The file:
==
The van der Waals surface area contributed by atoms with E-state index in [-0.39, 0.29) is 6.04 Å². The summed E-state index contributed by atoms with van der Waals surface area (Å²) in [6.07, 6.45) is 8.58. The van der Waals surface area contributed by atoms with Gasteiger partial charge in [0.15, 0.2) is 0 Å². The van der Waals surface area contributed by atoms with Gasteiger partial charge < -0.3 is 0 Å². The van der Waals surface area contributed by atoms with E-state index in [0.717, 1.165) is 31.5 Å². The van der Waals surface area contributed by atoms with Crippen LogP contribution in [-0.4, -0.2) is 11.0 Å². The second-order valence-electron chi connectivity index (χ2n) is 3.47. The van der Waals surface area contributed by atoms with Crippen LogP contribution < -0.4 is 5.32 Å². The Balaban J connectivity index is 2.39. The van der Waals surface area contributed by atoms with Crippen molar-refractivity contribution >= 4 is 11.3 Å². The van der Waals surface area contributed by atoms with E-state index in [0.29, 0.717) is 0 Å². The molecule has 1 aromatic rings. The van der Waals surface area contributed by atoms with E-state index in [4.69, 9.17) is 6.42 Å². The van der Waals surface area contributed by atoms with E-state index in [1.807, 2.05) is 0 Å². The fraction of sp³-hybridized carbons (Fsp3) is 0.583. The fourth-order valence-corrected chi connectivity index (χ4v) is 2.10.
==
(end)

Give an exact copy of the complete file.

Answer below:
The van der Waals surface area contributed by atoms with E-state index in [-0.39, 0.29) is 6.04 Å². The summed E-state index contributed by atoms with van der Waals surface area (Å²) in [6.07, 6.45) is 8.58. The van der Waals surface area contributed by atoms with Gasteiger partial charge in [0.15, 0.2) is 0 Å². The van der Waals surface area contributed by atoms with Gasteiger partial charge < -0.3 is 0 Å². The van der Waals surface area contributed by atoms with E-state index in [0.717, 1.165) is 31.5 Å². The van der Waals surface area contributed by atoms with Crippen LogP contribution in [-0.4, -0.2) is 11.0 Å². The second-order valence-electron chi connectivity index (χ2n) is 3.47. The van der Waals surface area contributed by atoms with Crippen LogP contribution < -0.4 is 5.32 Å². The Balaban J connectivity index is 2.39. The van der Waals surface area contributed by atoms with Crippen molar-refractivity contribution >= 4 is 11.3 Å². The van der Waals surface area contributed by atoms with E-state index in [0.29, 0.717) is 0 Å². The molecule has 1 aromatic rings. The van der Waals surface area contributed by atoms with E-state index in [4.69, 9.17) is 6.42 Å². The van der Waals surface area contributed by atoms with E-state index in [1.807, 2.05) is 0 Å². The fraction of sp³-hybridized carbons (Fsp3) is 0.583. The fourth-order valence-corrected chi connectivity index (χ4v) is 2.10.